Kansas Bar Association: Directory for lawyers. The Kansas Bar Association (KBA) was founded in 1882 as a voluntary association for dedicated legal professionals and has more than 7,000 members, including lawyers, judges, law students, and paralegals.
Free Data Source: Other Portal Websites
Capterra: Directory about business software and reviews.
Monster: Data source for jobs and career opportunities.
Glassdoor: Directory about jobs and information about inside scoop on companies with employee reviews, personalized salary tools, and more.
Some tasks are common to almost all users, though, regardless of subject area: data import, data wrangling and data visualization. The table below show my favorite go-to packages for one of these three tasks (plus a few miscellaneous ones tossed in). The package names in the table are clickable if you want more information. To find out more about a package once you’ve installed it, type help(package = "packagename") in your R console (of course substituting the actual package name ).
As Python has gained a lot of traction in the recent years in Data Science industry, I wanted to outline some of its most useful libraries for data scientists and engineers, based on recent experience.
And, since all of the libraries are open sourced, we have added commits, contributors count and other metrics from Github, which could be served as a proxy metrics for library popularity.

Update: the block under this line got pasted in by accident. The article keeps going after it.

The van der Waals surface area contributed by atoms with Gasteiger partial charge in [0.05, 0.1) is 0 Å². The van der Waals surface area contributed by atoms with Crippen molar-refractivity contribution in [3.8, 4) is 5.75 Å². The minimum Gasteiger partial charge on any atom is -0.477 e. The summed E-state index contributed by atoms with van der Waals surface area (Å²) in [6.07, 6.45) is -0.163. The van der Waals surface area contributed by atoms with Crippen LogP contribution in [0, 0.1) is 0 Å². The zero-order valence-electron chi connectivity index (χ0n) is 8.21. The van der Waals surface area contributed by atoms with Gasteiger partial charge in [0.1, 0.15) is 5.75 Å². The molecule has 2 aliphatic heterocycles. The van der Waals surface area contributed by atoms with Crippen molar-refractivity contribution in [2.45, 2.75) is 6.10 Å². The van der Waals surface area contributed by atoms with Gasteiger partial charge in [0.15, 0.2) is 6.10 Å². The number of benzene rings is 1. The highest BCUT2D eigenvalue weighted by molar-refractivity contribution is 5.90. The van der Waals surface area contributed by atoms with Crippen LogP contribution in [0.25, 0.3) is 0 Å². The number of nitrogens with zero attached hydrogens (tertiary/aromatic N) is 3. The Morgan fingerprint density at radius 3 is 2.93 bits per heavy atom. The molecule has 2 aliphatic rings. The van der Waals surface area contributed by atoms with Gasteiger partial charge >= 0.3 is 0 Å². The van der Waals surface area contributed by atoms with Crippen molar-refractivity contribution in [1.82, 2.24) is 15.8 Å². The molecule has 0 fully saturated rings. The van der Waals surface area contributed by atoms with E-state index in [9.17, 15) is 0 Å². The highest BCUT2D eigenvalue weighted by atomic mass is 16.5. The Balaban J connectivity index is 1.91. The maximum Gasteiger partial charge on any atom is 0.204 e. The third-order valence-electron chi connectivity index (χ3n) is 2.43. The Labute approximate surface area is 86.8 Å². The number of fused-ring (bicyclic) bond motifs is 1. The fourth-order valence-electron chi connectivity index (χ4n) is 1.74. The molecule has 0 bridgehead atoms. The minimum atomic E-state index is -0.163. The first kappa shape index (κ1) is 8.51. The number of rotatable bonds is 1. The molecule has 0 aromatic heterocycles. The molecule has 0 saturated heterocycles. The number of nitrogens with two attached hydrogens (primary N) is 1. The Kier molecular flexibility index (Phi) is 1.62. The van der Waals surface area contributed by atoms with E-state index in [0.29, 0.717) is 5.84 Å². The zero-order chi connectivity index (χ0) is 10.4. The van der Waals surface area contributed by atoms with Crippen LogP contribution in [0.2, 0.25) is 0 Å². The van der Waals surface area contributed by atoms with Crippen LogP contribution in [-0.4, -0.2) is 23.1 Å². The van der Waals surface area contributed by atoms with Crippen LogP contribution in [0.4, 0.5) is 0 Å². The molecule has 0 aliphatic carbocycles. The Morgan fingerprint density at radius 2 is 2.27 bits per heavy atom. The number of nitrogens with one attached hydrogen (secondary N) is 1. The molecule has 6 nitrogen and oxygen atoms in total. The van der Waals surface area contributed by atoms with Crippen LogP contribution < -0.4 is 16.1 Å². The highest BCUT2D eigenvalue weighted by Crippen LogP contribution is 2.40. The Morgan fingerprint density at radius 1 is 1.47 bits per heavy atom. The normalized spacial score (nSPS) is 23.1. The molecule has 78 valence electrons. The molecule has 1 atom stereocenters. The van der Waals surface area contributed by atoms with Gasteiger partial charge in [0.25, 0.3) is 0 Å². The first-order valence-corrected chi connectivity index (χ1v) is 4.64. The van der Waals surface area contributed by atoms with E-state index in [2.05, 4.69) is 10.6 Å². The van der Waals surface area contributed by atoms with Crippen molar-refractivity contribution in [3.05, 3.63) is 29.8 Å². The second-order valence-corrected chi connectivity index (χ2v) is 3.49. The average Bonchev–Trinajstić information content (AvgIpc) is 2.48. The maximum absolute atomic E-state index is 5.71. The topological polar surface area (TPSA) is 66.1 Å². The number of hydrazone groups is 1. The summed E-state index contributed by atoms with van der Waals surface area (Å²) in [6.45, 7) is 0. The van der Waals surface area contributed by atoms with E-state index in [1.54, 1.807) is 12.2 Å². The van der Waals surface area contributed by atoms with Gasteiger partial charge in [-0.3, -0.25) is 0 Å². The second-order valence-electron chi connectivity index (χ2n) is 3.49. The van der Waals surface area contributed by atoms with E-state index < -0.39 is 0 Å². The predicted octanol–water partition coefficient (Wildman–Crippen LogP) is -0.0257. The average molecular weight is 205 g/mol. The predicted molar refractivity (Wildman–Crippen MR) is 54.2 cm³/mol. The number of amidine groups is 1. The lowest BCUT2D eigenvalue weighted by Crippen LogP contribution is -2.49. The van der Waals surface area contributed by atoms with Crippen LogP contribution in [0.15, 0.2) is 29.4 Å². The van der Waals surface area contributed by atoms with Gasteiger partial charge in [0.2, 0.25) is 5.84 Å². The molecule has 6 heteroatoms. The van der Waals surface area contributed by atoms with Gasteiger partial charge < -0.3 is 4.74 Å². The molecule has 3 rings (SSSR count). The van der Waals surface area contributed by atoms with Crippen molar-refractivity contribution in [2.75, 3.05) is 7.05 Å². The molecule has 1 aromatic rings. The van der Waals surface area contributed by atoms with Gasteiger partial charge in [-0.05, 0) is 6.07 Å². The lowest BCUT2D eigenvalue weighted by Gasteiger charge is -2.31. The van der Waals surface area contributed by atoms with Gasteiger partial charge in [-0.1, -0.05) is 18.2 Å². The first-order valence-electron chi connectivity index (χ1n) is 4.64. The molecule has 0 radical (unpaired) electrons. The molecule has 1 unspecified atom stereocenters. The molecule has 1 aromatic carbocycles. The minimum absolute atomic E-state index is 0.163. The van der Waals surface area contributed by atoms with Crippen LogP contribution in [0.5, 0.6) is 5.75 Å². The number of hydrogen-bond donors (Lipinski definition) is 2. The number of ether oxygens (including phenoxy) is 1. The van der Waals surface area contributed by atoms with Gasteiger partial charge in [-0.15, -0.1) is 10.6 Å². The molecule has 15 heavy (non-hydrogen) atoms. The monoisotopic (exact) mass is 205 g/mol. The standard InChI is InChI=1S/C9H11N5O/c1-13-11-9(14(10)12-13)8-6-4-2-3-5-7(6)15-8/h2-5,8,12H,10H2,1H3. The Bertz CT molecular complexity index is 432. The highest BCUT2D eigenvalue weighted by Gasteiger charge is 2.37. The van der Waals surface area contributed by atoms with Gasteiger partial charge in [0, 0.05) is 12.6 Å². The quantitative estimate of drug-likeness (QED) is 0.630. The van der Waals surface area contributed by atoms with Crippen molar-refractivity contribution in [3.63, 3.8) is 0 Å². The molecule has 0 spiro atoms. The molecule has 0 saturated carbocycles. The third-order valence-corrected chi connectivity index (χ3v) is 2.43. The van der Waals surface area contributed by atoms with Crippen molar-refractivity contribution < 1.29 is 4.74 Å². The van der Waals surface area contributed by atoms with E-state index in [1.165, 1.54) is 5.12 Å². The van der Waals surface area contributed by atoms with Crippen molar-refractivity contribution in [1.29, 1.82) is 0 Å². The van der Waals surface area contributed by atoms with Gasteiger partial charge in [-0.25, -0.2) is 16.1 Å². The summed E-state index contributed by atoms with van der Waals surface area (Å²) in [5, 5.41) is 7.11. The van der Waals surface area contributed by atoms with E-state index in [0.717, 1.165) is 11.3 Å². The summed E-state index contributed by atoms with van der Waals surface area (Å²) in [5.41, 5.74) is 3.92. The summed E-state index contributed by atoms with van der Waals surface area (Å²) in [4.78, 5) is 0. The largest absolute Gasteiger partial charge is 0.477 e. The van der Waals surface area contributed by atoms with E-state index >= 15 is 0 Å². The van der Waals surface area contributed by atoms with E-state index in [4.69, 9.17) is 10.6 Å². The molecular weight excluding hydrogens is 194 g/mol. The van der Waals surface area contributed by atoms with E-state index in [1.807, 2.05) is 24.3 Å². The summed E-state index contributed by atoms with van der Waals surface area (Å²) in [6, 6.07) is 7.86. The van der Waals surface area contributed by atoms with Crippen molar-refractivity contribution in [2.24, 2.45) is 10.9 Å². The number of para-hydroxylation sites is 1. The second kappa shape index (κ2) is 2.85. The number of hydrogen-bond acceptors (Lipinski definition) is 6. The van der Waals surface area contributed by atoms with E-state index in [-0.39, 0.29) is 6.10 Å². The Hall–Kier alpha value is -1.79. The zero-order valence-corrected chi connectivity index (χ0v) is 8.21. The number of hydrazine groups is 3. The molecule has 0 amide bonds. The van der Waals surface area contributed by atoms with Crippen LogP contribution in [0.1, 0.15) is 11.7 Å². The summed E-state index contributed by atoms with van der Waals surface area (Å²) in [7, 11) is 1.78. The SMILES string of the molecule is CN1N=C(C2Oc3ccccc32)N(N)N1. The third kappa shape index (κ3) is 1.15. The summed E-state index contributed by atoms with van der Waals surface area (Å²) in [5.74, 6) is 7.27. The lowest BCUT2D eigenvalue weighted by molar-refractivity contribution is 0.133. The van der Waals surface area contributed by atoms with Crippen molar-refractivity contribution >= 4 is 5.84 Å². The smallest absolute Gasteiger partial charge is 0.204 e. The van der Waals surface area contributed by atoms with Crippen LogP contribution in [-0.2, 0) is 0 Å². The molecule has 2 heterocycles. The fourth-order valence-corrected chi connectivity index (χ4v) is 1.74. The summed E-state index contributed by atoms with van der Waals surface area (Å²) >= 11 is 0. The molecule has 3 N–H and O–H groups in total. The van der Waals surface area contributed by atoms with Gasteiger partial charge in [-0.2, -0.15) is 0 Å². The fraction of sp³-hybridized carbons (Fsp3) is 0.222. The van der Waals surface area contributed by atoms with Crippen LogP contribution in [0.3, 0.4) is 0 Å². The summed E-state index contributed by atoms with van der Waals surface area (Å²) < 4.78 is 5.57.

1. NumPy (Commits: 15980, Contributors: 522)
When starting to deal with the scientific task in Python, one inevitably comes for help to Python’s SciPy Stack, which is a collection of software specifically designed for scientific computing in Python (do not confuse with SciPy library, which is part of this stack, and the community around this stack). This way we want to start with a look at it. However, the stack is pretty vast, there is more than a dozen of libraries in it, and we want to put a focal point on the core packages (particularly the most essential ones).
The most fundamental package, around which the scientific computation stack is built, is NumPy (stands for Numerical Python). It provides an abundance of useful features for operations on n-arrays and matrices in Python. The library provides vectorization of mathematical operations on the NumPy array type, which ameliorates performance and accordingly speeds up the execution.